48 So Jesus said to him, “Unless you see signs and wonders you will not believe.” 49 The official said to him, “Sir, come down before my child dies.” 50 Jesus said to him, “Go; your son will live.” The man believed the word that Jesus spoke to him and went on his way. 51 As he was going down, his servants met him and told him that his son was recovering.

 52 So he asked them the hour when he began to get better, and they said to him, “Yesterday at the seventh hour the fever left him.” 53 The father knew that was the hour when Jesus had said to him, “Your son will live.” And he himself believed, and all his household. 54  This was now the second sign that Jesus did when he had come from Judea to Galilee.

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Over the past month, we have been looking at the encounter that Jesus had with the Samaritan woman living in Sychar in the Province of Samaria.  Actually, we should say it the other way around, the Samaritan woman had an encounter with Jesus when she went to get water at the well.  And what an amazing, incredible encounter it was.  This woman went from social outcast to the town evangelist and from a woman of shame to a woman of faith.

As we conclude our thoughts on this event, I think that Jesus must have been very refreshed from this encounter with the woman and the people of that town.  He and his disciples had come there tired, hungry and thirsty.  But after ministering there for those few days and seeing so many people come to a faith in Him, I really believe that Jesus probably left there with a lighter feeling and an encouraged heart himself.

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But then Jesus moved on, and so must we in our study of the Gospel of John.  Jesus returned back to the town of Cana in the northern province of Galilee.  Recall in chapter 2 how Jesus had demonstrated his divine power by turning water into wine at a wedding.  That was a miracle.  Or as John writes, it was “the first of his signs”.

Before we go on, let’s make sure that we are clear about something very important.  When Jesus turned the water into wine, this was not some “parlour trick”, it was not “magic”, nor was it meant it any way to be a performance whereby people would recognize Jesus as the “Miracle Man”.  No, there was a very important reason for when, why and how Jesus did miracles.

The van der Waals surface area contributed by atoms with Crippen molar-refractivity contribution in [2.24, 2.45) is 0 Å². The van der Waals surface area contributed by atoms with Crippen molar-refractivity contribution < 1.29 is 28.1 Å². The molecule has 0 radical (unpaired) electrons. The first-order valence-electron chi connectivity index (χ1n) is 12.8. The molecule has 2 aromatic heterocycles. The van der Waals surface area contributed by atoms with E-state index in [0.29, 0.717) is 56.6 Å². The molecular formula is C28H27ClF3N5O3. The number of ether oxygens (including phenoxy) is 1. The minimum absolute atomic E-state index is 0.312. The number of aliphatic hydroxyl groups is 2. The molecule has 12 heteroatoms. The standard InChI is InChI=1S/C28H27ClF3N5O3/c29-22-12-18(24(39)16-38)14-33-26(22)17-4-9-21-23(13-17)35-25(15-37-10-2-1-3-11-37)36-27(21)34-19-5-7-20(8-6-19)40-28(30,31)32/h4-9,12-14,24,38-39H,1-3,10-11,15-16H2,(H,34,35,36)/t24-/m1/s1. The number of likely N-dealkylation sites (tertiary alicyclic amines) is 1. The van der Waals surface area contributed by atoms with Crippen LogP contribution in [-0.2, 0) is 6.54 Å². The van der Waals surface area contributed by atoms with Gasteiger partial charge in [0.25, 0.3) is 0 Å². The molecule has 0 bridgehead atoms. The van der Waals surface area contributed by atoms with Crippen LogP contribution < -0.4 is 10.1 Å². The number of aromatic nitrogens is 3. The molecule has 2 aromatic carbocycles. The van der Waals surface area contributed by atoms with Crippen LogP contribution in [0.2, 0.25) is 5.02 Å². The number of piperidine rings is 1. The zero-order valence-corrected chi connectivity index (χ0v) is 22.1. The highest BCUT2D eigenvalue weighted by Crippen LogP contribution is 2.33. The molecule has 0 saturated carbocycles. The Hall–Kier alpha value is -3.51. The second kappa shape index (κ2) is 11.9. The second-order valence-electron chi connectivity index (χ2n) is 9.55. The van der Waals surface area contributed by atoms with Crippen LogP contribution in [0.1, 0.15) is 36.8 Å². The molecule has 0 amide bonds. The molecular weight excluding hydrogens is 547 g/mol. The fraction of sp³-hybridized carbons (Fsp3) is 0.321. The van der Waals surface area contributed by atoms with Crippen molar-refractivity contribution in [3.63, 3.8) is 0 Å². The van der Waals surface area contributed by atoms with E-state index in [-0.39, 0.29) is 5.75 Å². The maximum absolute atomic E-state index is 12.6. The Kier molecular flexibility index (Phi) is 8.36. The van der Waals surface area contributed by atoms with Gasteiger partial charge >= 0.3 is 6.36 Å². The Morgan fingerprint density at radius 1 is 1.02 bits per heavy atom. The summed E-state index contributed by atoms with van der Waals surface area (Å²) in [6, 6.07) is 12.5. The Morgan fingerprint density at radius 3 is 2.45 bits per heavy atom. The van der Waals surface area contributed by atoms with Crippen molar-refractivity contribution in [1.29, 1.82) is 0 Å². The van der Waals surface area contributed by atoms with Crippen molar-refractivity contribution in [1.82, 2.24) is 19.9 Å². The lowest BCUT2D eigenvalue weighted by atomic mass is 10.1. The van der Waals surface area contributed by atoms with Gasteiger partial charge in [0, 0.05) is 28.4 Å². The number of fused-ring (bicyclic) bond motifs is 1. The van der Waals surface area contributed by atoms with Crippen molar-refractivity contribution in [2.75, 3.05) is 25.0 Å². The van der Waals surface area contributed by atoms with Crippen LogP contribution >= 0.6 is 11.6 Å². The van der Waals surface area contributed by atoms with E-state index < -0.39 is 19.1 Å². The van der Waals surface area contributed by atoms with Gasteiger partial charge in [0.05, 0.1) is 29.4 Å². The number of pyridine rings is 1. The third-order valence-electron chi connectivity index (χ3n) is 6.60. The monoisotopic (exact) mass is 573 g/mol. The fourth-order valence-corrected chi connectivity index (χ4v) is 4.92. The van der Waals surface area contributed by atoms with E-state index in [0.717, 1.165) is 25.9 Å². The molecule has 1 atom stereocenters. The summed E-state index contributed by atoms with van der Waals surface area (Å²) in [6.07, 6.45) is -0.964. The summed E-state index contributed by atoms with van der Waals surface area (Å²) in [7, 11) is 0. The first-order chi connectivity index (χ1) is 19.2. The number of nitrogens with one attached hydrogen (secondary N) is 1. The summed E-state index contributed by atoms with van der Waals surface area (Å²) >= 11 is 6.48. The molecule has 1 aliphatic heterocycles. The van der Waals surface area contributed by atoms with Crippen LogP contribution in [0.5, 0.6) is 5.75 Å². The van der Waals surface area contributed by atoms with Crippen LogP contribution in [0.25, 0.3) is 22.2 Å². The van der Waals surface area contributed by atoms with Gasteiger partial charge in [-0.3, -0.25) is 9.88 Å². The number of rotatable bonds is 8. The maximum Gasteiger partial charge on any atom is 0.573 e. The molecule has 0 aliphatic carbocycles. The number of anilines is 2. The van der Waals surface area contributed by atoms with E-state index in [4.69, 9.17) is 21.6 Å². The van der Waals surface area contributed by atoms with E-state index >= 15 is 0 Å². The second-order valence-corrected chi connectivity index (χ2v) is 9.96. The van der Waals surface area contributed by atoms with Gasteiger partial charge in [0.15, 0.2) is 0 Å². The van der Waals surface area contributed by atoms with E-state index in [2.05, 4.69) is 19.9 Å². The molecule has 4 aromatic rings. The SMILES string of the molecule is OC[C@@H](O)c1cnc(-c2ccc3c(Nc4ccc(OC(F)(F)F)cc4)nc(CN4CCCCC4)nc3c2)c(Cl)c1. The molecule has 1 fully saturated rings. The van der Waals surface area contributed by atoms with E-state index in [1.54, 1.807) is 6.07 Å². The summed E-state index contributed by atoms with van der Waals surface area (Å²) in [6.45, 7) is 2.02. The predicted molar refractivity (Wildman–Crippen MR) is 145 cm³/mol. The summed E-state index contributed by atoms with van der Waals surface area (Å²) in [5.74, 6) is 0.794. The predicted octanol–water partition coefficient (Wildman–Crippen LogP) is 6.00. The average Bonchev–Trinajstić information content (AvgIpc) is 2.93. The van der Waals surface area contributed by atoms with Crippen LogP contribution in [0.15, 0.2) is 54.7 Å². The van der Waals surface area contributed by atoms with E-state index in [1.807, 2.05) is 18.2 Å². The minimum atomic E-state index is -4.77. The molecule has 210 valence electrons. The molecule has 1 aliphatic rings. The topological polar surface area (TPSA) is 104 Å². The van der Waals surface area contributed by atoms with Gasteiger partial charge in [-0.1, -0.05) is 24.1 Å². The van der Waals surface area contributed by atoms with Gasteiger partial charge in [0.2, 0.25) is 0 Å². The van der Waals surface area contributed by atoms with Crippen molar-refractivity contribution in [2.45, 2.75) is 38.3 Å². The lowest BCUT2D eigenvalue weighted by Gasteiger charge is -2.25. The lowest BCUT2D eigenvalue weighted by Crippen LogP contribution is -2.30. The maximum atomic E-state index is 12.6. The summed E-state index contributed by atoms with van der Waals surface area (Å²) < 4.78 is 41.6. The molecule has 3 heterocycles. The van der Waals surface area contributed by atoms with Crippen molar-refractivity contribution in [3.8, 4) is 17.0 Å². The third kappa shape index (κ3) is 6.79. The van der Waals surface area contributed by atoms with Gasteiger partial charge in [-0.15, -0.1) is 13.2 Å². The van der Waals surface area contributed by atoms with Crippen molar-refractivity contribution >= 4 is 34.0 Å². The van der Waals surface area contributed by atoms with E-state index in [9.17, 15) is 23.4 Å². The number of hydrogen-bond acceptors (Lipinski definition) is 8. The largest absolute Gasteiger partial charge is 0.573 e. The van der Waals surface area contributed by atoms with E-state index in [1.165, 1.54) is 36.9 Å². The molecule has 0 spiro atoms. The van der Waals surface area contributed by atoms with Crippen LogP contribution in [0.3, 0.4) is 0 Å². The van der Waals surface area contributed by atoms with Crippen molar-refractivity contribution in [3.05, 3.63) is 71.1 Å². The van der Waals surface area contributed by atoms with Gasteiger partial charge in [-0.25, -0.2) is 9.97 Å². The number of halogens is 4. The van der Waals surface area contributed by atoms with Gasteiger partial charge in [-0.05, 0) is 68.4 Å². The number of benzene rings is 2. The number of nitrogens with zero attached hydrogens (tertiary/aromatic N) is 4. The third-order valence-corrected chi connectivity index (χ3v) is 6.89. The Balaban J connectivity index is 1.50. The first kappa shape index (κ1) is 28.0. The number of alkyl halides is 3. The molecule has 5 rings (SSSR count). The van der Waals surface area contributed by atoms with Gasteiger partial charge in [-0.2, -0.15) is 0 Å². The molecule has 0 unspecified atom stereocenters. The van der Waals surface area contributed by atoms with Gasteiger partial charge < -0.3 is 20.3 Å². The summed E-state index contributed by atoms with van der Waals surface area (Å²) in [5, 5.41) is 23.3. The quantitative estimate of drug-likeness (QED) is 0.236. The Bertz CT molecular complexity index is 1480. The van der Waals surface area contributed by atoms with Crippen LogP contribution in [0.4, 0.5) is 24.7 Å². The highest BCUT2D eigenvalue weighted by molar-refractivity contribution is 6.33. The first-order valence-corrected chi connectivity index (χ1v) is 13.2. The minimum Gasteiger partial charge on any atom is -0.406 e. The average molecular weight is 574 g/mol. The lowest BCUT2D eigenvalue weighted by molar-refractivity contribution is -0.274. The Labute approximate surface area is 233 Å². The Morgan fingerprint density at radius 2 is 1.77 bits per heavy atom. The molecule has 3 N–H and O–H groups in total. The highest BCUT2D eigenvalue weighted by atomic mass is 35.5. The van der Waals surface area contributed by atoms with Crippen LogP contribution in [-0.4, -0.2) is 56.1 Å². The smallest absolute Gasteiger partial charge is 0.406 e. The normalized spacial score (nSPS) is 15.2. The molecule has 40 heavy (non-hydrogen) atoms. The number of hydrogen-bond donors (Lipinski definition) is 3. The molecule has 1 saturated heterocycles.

As amazing and wonderful as miracles are, like the blind being able to see and the lame being able to walk again, miracles were never meant to be the focus of attention.  Rather, miracles were to point to the One who was able to do the miraculous.  That is why John calls them “signs”.  The miracles were to point people to Jesus, and to open their eyes and their hearts to believe in the Doer of the miracles.

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Knowing this will help us to see why Jesus seems so frustrated and irritated when this official greets him at Cana and asks for Jesus’ help to heal his very sick child.  As a parent myself who has seen a son suffer from leukemia, I can really identify with the father’s one great request, “Lord, please heal my son!”  But it is not our pleading and begging that will get the attention of Jesus and the answer we want.  It is faith in Him as the Great Physician.

Notice what happens next.  The official is desperate to have Jesus come to his house to take a look at his son.  Perhaps he thought that if Jesus could just see how much suffering the child was going through, then maybe He might heal the boy out of compassion.  But what does Jesus do?  He tells the father to go, and that the boy will live.

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Now here comes the critical moment in this story.  The father could have kept begging Jesus to come, maybe even taking his arm and trying to pull him along with him.  But no, this is the true moment of decision.  Does the man have enough faith to take Jesus at his word?  Can he actually believe the impossible, that simply by speaking a word, Jesus has the ability to heal his son?

And you know the rest of the story.  The man does have faith.  He goes home to find his son well.  And it is made quite clear that the healing happened at exactly the time that Jesus spoke.  Or should I say, it happened at exactly the time that the man demonstrated his faith by accepting Jesus’ word that the boy would live.

What we have here is a story that teaches us what true faith is all about.  Hebrews 11:1 says it so well, “Now faith is the assurance of things hoped for, the conviction of things not seen.”  Without any real tangible evidence in front of him, this man believed the impossible, and believed in the One to whom he was speaking.  And this miracle, this “sign” led not only this man, but his whole household into a faith relationship with Jesus.  Now that is a miracle.

* If this article has been helpful to you and a blessing, please invite your friends to come visit this devotional blog site.

A Heart-Felt Prayer (Phil. 1:8-11)

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A Heart Felt Prayer

Philippians 1:8-11  God knows how much I love you and long for you with the tender compassion of Christ Jesus.  I pray that your love will overflow more and more, and that you will keep on growing in knowledge and understanding.  For I want you to understand what really matters, so that you may live pure and blameless lives until the day of Christ’s return.  May you always be filled with the fruit of your salvation—the righteous character produced in your life by Jesus Christ—for this will bring much glory and praise to God.